Look at the local music scene; it would be much easier for any of the Record Companies to just import US music and sell it in local record shops, not bother with Living End, Delta, Silverchair, etc. But for some reason the local arms of these international companies still sign local bands, put on tours for those bands, market them, etc. Mainly because when they have a good success story, they make more money from the local band than the import and it keeps a lot of people in work. Including less "successful" bands. (And before you start narking on about quality "Delta sucks!", without Delta driving people to record shops those stores wouldn't survive so where are people going to find 'good' music?)

At the moment we don't have many comic publishers (Phosphorescent, Gestalt, Local Act Comics) to make the push, to do the hard work in building that industry. I believe once we have that industry, people will be able to write and draw comics as a living, not just on weekends while weekdays are spent doing other work that puts food on the table but not spring in their step. With creators concentrating on creating we'll have much better comic books.

And I think self publishing can be a way forward. It can do something that POD and webcomics can't do. Online and Print on Demand build creators and unfortunately success can be short term. Building an industry provides more avenues when fickle fans fade away.

Yes, self-publishing has been in Australia since the mid80s and nothing has really changed. Yes, people have self-published in the past and from the tattered remains of what can be found in comic shops and second hand bookstores to the hushed weary whispers of veteran comic creators - no one was successful, to any sustainable level.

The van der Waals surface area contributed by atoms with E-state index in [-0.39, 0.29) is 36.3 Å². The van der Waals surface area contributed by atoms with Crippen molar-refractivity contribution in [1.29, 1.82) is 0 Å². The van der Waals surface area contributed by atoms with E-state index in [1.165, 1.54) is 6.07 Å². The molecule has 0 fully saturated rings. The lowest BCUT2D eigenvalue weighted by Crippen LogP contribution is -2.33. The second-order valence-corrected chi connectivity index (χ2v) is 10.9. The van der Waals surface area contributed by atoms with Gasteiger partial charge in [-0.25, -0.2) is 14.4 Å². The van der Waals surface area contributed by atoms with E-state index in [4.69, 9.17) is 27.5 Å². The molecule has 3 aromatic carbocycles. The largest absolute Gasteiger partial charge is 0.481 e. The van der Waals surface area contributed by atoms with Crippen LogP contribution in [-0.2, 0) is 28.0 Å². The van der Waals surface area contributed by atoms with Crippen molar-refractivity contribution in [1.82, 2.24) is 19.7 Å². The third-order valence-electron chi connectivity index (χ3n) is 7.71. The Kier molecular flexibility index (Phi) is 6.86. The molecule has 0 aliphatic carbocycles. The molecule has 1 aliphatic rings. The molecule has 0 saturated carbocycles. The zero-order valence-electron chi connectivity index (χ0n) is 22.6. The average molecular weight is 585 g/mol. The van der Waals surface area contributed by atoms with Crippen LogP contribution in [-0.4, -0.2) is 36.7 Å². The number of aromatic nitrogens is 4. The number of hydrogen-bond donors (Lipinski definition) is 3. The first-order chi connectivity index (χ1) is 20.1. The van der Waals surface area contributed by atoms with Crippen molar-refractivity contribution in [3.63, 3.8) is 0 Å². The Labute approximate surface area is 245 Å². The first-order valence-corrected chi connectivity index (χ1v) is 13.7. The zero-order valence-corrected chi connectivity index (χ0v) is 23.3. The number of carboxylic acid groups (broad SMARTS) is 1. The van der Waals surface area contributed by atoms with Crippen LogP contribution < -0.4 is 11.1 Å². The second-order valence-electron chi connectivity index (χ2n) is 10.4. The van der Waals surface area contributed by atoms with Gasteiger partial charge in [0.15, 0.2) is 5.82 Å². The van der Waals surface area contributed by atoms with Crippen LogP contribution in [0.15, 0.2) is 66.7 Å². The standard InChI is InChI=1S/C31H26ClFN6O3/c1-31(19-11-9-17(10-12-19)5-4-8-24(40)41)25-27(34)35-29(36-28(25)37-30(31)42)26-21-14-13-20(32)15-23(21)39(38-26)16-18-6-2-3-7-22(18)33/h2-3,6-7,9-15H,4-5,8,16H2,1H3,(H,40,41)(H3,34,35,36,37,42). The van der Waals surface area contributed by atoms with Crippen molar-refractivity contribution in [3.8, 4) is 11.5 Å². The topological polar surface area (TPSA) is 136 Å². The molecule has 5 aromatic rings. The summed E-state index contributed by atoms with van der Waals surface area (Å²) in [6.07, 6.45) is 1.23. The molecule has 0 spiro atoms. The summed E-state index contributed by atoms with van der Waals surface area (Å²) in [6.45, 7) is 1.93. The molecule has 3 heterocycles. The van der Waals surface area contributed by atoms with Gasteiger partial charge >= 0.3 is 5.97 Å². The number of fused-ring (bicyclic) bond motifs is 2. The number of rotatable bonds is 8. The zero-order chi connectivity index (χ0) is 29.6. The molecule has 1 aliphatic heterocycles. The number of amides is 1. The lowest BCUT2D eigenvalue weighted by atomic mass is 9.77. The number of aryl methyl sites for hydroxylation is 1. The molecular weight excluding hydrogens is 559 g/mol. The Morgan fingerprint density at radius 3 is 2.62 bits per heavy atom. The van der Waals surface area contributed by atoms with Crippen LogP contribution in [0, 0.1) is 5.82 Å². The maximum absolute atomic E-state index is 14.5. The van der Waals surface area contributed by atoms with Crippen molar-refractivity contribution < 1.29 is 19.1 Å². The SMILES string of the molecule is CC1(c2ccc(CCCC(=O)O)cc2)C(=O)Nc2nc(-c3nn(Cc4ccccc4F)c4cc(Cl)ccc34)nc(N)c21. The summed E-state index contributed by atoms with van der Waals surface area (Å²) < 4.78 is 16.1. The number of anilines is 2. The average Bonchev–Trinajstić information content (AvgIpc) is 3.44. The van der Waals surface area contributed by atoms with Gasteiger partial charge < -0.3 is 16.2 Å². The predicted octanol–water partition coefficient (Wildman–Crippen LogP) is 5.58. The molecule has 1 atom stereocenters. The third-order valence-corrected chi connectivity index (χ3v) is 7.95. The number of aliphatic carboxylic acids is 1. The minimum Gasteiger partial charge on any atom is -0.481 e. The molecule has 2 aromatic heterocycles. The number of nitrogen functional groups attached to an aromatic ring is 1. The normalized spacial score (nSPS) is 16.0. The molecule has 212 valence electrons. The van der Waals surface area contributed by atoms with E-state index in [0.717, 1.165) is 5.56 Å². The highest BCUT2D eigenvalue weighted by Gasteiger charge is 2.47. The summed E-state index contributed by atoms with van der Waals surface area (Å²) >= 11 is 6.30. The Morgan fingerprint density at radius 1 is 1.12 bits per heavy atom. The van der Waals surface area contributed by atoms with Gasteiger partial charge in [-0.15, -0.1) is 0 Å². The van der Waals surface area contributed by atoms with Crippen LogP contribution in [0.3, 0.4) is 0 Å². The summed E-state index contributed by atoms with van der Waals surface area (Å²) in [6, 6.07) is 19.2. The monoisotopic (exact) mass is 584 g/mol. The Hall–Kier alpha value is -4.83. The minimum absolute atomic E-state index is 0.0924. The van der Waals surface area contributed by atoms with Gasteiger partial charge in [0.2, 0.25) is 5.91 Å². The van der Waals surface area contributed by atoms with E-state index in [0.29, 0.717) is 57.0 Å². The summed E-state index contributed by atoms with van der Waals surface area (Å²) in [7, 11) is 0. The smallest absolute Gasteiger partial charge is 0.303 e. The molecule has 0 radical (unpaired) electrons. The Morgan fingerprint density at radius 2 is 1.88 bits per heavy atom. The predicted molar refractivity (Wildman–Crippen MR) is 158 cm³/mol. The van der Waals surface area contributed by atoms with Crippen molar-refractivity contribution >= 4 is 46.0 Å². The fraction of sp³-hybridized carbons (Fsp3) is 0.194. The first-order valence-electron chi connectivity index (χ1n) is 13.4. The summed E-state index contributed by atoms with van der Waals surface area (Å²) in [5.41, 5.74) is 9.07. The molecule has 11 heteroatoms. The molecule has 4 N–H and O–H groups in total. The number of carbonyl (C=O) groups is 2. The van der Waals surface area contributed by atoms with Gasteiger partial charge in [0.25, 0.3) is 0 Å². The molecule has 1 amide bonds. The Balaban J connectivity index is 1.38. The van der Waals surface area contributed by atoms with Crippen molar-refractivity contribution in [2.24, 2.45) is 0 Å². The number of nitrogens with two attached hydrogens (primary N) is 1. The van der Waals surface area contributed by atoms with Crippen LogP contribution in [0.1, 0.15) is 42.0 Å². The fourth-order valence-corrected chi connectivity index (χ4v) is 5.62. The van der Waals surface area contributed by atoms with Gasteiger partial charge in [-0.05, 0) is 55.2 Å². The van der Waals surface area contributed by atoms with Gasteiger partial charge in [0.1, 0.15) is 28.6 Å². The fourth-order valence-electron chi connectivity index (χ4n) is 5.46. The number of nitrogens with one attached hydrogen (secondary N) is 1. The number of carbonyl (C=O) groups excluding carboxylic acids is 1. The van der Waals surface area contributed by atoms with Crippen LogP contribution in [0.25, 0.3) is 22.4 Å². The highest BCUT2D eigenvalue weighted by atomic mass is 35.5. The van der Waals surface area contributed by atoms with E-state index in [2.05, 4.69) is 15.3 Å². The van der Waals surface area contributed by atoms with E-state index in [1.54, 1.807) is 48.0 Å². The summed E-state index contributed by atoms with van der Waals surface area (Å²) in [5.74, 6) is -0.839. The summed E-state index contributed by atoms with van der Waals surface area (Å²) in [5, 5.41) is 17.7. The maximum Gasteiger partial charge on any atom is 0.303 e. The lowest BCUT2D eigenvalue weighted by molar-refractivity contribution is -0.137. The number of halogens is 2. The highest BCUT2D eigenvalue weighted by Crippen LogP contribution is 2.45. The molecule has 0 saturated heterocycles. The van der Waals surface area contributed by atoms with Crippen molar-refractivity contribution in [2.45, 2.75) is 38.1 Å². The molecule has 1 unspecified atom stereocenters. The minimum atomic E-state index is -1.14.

Sustainable level is an important factor because it builds a foundation, something to build on and facilitate the next step.

On a more creative level, self publishing does two things for the creator; gives them a practice ground for them to learn their craft. An avenue of criticism that extends past just showing the odd sketch on a messageboard. A place to practically learn story telling, and develop a style and build a work ethic while creating a 20, 30, 40 pages of comic.
Secondly, it allows for a portfoilio to be built and shows a work ethic and storytelling ability that can be easily viewed by publishers and editors. Eddie Campbell, Mandy Ord, Bruce Mutard, most of the creators working with book publishers toaday, started self-publishing (Only Shuan Tan stuffs me up and breaks the mold). Even internationally, most of the creators with book deals started out in minicomics and self-publishing.

So why self publish? For the long term health of the industry. Sure now you might have to deal with retailers and printers and the post office. But if retailers start making a buck from you, they'll order more. If the books are good and the readers start bugging retailers for your books, they'll order even more. When you than go pitch a story to a publisher and say "I sold 300 copies of these in Sydeny alone by hand" that may give you some sway. After a couple of books they start a graphic novel division, they have marketting people and distributors do the work for you. And you can just draw and write, get advances.

Sure its a bit pie in the sky, but if you want a a local industry that sustains itself its a matter of building an audience and to do that you need good books and retailers involved. You also want it to be sustainable so you don't lose the shirt off your back.

And I think Sureshot does that, it puts money in retailer's pockets, its not priced too high so customers aren't scared away, there are 1-3 set of eyes that look over the books to make sure it can be considered quality and it puts money in the creators pocket after the very first issue they sell. Why self publish? Because I think it'll be worth it in the long run.

Tuesday, September 02, 2008

Sureshot Presents - Sureshot Comics